A visit several years ago to Tyrrell’s was my introduction to the wines of Australia’s Hunter Valley, and the beginning of my love affair with Australian Chardonnays. Unfortunately, or fortunately, I was weaned on the gold standard — Tyrrell’s Vat 47 was one of Australia’s first Chardonnays, starting in the 1970’s and continues to be one of the benchmarks for excellence for the varietal on that continent.
My tasting experience at Tyrrell’s was phenomenal, as I was able to sample over 19 versions of their Chardonnay from various vineyards and in doing so, understand the impact of the various components that made up the flavors of their wines. It remains one of my most instructive moments in my love affair with wine. Being able to taste wine that was made in the same year in the same way, from the same hillside, yet one with 100 year old vines, and another with 10 year old wines was incredible. Likewise, the vertical tasting of several vineyard designate wines across the 1990’s isolated the impacts of weather and harvest in a way that was very illuminating.
OK. Back to the wine. This remains one of my favorite Chardonnay’s in the world, and while I have tasted a few other Chards recently that I think have edged it out in terms of superiority, it is still awesome by any account, and holds a special place in my heart.
Incidentally, Tyrrell’s continues to use the old and full name (Pinot Chardonnay) for their grapes which can confuse people. It was talking with their winemaker that I first learned that Chardonnay is in the same family of grapes as Pinot Noir and Pinot Grigio, each varietal simply being first a Pinot and second a Blanc, Noir, etc. So for future reference, Pinot Chardonnay = Chardonnay.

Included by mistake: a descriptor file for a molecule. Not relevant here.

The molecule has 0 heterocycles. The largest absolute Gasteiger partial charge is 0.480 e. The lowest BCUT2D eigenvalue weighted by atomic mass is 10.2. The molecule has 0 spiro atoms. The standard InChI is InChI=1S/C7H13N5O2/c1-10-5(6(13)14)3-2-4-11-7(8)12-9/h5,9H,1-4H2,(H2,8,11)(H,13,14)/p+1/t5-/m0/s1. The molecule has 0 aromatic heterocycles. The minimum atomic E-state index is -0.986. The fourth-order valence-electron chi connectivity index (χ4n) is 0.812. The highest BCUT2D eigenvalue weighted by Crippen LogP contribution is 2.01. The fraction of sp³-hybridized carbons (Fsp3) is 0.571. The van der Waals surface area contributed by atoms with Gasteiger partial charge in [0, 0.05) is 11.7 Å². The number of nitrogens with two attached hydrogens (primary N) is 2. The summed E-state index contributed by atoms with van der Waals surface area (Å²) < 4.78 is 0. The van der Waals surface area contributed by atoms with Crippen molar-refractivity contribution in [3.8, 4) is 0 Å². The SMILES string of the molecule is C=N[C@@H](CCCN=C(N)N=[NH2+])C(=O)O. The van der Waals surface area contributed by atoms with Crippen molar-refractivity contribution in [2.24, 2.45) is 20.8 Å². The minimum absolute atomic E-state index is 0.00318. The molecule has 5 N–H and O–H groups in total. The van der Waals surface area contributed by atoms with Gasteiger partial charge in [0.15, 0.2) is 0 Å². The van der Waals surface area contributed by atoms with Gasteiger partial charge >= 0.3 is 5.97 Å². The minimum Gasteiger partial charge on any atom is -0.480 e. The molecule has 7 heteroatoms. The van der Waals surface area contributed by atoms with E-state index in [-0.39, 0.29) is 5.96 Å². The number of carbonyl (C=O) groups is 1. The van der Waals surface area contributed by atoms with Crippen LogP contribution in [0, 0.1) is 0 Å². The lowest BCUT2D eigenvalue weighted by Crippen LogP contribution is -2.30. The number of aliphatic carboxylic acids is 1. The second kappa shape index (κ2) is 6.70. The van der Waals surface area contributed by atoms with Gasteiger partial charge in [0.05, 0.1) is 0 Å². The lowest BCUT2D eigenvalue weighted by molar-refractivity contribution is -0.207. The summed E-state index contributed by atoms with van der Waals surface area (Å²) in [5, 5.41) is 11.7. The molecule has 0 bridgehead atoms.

THIS is what Chardonnays should look like: bright liquid honey gold, a darker yellow than most other Chardonnay’s you will ever see. The nose of the wine bulges with butter cream, honey, and tropical fruits including melon and mango, while the body of the wine contains pinapple, buttered toast, and tangerine flavors with a snappy and then lingering finish. The wine is made in a more European style with a slightly higher acidity to it that makes for a wonderfully refreshing mouthfeel and taste. This really is bottled sunshine.
This is a wonderful food wine which complements many things because the oak component is extremely subdued. I’ve drunk through most of the two cases I lugged back with me to the states either as straight cocktail drinking before dinner, or with dishes like lemon and pepper grilled halibut.
Overall Score: 9.5/10
How Much?: $33
Finding this wine can be tough in the states, but Wine Commune currently has it available online.